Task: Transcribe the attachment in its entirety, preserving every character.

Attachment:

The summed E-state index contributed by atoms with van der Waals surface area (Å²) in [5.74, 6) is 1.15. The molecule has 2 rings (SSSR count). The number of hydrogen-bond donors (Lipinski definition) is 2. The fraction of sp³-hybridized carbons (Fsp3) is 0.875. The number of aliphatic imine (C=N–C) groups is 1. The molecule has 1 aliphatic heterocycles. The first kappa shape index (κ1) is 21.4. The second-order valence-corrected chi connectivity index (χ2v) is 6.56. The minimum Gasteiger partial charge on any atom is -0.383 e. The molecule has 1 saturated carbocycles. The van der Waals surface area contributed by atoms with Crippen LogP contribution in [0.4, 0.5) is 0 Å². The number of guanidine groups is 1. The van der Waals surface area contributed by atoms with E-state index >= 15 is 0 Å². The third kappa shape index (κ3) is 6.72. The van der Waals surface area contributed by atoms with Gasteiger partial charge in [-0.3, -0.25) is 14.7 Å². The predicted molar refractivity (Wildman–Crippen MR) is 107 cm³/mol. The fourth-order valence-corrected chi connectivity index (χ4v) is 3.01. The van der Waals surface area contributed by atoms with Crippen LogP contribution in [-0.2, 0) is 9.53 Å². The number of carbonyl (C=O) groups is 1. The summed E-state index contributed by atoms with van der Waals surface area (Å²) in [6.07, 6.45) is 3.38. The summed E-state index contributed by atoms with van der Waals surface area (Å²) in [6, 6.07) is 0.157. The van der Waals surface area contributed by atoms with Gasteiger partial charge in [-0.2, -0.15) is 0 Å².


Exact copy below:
The summed E-state index contributed by atoms with van der Waals surface area (Å²) in [5.74, 6) is 1.15. The molecule has 2 rings (SSSR count). The number of hydrogen-bond donors (Lipinski definition) is 2. The fraction of sp³-hybridized carbons (Fsp3) is 0.875. The number of aliphatic imine (C=N–C) groups is 1. The molecule has 1 aliphatic heterocycles. The first kappa shape index (κ1) is 21.4. The second-order valence-corrected chi connectivity index (χ2v) is 6.56. The minimum Gasteiger partial charge on any atom is -0.383 e. The molecule has 1 saturated carbocycles. The van der Waals surface area contributed by atoms with Crippen LogP contribution in [0.4, 0.5) is 0 Å². The number of guanidine groups is 1. The van der Waals surface area contributed by atoms with E-state index >= 15 is 0 Å². The third kappa shape index (κ3) is 6.72. The van der Waals surface area contributed by atoms with Gasteiger partial charge in [-0.3, -0.25) is 14.7 Å². The predicted molar refractivity (Wildman–Crippen MR) is 107 cm³/mol. The fourth-order valence-corrected chi connectivity index (χ4v) is 3.01. The van der Waals surface area contributed by atoms with Crippen LogP contribution in [-0.2, 0) is 9.53 Å². The number of carbonyl (C=O) groups is 1. The summed E-state index contributed by atoms with van der Waals surface area (Å²) in [6.07, 6.45) is 3.38. The summed E-state index contributed by atoms with van der Waals surface area (Å²) in [6, 6.07) is 0.157. The van der Waals surface area contributed by atoms with Gasteiger partial charge in [-0.2, -0.15) is 0 Å².